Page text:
# Vlasov-Poisson-Fokker-Planck system

The linear Fokker–Planck operator is a model for a certain type of collision in a gas or plasma of particles, which are assumed to be described by a kinetic distribution function $f(t,x,v)\geq0$. This means that the number of particles having their positions and velocities $(x,v)\in D$ at time $t$ is given by $\int_Df(t,x,v)dxdv$. The linear Fokker–Planck collision process has been introduced by S. Chandrasekhar [a6]. The main assumption is that the collisional effects take the form of a stochastic perturbation in Newton's laws of classical mechanics, which are written as

$$dx=vdt,dv=(F(t,x)-\beta v)dt+\sqrt{2\sigma}dW.$$

Here, $W$ denotes the standard Wiener process, $\sigma>0$ is a diffusion coefficient, $\beta\geq0$ is a friction parameter and $F$ is an external force (per mass unit). This random perturbation can be interpreted as the result of interactions with a thermal bath at temperature $kT=m\sigma/\beta$, with $m$ the mass of particles and $k$ the Boltzmann constant. Writing the local conservation of the number of particles $\int_Df(t,x,v)dxdv$, one obtains the Vlasov–Fokker–Planck equation

$$\partial_tf+v\cdot\nabla_xf+\operatorname{div}_v[(F(t,x)-\beta v)f-\sigma\nabla_vf]=0.$$

The Fokker–Planck term

$$Lf=\operatorname{div}_v[\beta vf+\sigma\nabla_vf]$$

can also be viewed as a simplified version of the Fokker–Planck–Landau collision operator, which is quadratic as the Boltzmann collision operator, see [a9] or [a7].

There are two situations where the Vlasov–Fokker–Planck equation is relevant: for charged particles and for gravitational systems. When dealing with a self-consistent force field $F$, one obtains in both cases the Poisson equation

$$F=-\nabla_x\phi,\quad-\Delta_x\phi=\lambda\int fdv.$$

The constant $\lambda$ is positive in the Coulombic case and negative in the Newtonian case. See [a8], [a10] for discussions on this model in the latter gravitational case.

Concerning the mathematical study of the Vlasov–Poisson–Fokker–Planck system, the situation is comparable with the Vlasov–Poisson system, which is obtained when $\sigma=\beta=0$. The main differences are that there are no characteristics, and that the Laplacian term gives rise to smoothing effects. Actually, the Vlasov–Fokker–Planck operator is hypo-elliptic as soon as $F\in C^\infty$; when $F=0$, the Green function can be computed explicitly.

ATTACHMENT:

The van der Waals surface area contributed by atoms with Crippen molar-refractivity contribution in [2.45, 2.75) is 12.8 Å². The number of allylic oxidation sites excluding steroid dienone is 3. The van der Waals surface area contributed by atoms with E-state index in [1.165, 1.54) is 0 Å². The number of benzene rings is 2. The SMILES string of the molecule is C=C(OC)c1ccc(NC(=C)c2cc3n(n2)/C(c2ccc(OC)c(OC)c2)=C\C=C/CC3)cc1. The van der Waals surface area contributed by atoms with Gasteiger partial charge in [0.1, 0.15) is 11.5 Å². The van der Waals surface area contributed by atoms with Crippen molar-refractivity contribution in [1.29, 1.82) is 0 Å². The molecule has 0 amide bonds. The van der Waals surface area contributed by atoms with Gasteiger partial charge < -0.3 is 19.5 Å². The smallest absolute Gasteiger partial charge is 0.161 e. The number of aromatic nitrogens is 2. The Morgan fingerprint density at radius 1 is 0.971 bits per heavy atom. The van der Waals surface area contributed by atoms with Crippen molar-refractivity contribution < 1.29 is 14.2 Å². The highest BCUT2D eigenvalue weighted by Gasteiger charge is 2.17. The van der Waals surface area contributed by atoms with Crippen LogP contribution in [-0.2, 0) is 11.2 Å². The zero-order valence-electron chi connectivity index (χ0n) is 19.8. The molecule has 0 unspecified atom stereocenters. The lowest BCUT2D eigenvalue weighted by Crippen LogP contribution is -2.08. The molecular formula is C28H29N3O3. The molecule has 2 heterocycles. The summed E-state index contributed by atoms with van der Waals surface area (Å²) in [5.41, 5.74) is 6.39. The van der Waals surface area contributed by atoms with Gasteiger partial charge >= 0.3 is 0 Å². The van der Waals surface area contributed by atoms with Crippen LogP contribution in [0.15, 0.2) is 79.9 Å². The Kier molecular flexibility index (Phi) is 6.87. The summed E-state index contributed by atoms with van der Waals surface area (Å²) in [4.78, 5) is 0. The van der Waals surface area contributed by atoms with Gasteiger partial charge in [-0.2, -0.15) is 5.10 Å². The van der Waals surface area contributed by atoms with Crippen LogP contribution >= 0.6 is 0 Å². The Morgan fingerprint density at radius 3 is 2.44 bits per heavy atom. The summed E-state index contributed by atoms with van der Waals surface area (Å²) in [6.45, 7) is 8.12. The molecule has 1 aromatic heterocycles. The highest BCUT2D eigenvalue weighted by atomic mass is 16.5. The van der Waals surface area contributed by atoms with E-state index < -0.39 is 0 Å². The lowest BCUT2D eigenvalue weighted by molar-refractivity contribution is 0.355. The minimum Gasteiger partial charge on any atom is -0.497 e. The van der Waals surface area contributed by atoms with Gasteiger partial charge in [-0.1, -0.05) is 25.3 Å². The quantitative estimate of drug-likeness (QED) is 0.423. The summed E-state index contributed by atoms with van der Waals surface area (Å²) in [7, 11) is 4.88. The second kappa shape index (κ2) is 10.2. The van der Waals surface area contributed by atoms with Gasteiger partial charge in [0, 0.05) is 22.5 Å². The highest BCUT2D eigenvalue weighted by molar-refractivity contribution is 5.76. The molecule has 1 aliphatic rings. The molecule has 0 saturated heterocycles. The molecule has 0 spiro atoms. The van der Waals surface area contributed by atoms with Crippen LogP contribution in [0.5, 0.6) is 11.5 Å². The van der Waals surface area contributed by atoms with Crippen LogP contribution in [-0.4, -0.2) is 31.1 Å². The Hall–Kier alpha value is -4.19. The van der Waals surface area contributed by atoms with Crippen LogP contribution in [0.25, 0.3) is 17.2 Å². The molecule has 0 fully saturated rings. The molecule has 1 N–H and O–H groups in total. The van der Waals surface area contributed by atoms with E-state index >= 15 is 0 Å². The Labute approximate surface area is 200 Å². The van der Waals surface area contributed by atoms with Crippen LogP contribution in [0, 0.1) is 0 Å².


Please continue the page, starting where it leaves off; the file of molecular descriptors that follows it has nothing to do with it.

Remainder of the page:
Weak solutions in the whole space $x\in\mathbf R^3$, $v\in\mathbf R^3$ can be obtained exactly as for the Vlasov–Poisson case, using an estimate of the energy

$$\mathcal E(t)=\iint\frac{|v|^2}{2}fdxdv+\frac1\lambda\int\frac{|F|^2}{2}dx.$$

Existence of strong solutions (with a bounded force $F$) is obtained in [a2], and smoothing effects are provided in [a3]. For a bounded domain $x\in\Omega$, $v\in\mathbf R^3$ with boundary conditions, existence of weak solutions is obtained in [a5]. Concerning the asymptotics, it is proved in [a4] that $f$ tends to a stationary solution when $t\to\infty$ (at least in the Coulombic case), by using the decrease of the free energy

$$A(t)=\mathcal E(t)+\frac\sigma\beta\iint f\ln fdxdv,$$

which satisfies

$$\frac{dA}{dt}=-\beta\iint\left|v\sqrt f+2\frac\sigma\beta\nabla_v\sqrt f\right|^2dxdv.$$

The same analysis has been generalized to the case of a bounded domain in [a1].

How to Cite This Entry:
Vlasov-Poisson-Fokker-Planck system. Encyclopedia of Mathematics. URL: http://encyclopediaofmath.org/index.php?title=Vlasov-Poisson-Fokker-Planck_system&oldid=33073
This article was adapted from an original article by F. Bouchut (originator), which appeared in Encyclopedia of Mathematics - ISBN 1402006098. See original article